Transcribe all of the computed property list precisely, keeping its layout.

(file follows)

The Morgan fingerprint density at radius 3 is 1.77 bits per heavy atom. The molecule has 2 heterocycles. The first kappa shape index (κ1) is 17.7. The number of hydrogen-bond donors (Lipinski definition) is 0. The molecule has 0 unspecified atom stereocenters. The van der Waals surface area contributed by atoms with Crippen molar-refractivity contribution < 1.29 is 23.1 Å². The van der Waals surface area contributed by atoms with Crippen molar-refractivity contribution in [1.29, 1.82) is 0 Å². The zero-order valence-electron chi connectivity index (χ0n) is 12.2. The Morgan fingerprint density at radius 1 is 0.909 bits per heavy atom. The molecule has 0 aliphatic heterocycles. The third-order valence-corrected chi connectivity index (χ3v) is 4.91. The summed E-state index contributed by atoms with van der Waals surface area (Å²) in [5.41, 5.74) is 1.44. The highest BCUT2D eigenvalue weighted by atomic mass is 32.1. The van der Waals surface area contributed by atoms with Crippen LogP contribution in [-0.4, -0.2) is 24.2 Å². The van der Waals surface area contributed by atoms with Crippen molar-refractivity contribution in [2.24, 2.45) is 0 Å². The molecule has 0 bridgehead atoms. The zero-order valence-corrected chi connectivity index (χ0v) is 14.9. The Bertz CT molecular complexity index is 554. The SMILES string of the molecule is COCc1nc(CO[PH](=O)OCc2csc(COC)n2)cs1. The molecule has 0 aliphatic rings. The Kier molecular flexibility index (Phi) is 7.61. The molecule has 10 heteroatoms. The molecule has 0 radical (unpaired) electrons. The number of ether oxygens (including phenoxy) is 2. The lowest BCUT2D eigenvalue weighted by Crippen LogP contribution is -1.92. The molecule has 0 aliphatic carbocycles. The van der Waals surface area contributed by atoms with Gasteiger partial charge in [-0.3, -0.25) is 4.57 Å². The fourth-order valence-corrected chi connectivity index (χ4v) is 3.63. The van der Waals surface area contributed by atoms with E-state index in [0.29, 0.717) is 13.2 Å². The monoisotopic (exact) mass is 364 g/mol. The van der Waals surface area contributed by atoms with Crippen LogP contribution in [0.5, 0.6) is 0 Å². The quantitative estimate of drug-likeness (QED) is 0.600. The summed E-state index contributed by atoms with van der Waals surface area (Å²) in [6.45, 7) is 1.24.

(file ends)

The Morgan fingerprint density at radius 3 is 1.77 bits per heavy atom. The molecule has 2 heterocycles. The first kappa shape index (κ1) is 17.7. The number of hydrogen-bond donors (Lipinski definition) is 0. The molecule has 0 unspecified atom stereocenters. The van der Waals surface area contributed by atoms with Crippen molar-refractivity contribution < 1.29 is 23.1 Å². The van der Waals surface area contributed by atoms with Crippen molar-refractivity contribution in [1.29, 1.82) is 0 Å². The zero-order valence-electron chi connectivity index (χ0n) is 12.2. The Morgan fingerprint density at radius 1 is 0.909 bits per heavy atom. The molecule has 0 aliphatic heterocycles. The third-order valence-corrected chi connectivity index (χ3v) is 4.91. The summed E-state index contributed by atoms with van der Waals surface area (Å²) in [5.41, 5.74) is 1.44. The highest BCUT2D eigenvalue weighted by atomic mass is 32.1. The van der Waals surface area contributed by atoms with Crippen LogP contribution in [-0.4, -0.2) is 24.2 Å². The van der Waals surface area contributed by atoms with Crippen molar-refractivity contribution in [2.24, 2.45) is 0 Å². The molecule has 0 bridgehead atoms. The zero-order valence-corrected chi connectivity index (χ0v) is 14.9. The Bertz CT molecular complexity index is 554. The SMILES string of the molecule is COCc1nc(CO[PH](=O)OCc2csc(COC)n2)cs1. The molecule has 0 aliphatic rings. The Kier molecular flexibility index (Phi) is 7.61. The molecule has 10 heteroatoms. The molecule has 0 radical (unpaired) electrons. The number of ether oxygens (including phenoxy) is 2. The lowest BCUT2D eigenvalue weighted by Crippen LogP contribution is -1.92. The molecule has 0 aliphatic carbocycles. The van der Waals surface area contributed by atoms with Gasteiger partial charge in [-0.3, -0.25) is 4.57 Å². The fourth-order valence-corrected chi connectivity index (χ4v) is 3.63. The van der Waals surface area contributed by atoms with E-state index in [0.29, 0.717) is 13.2 Å². The monoisotopic (exact) mass is 364 g/mol. The van der Waals surface area contributed by atoms with Crippen LogP contribution in [0.5, 0.6) is 0 Å². The quantitative estimate of drug-likeness (QED) is 0.600. The summed E-state index contributed by atoms with van der Waals surface area (Å²) in [6.45, 7) is 1.24.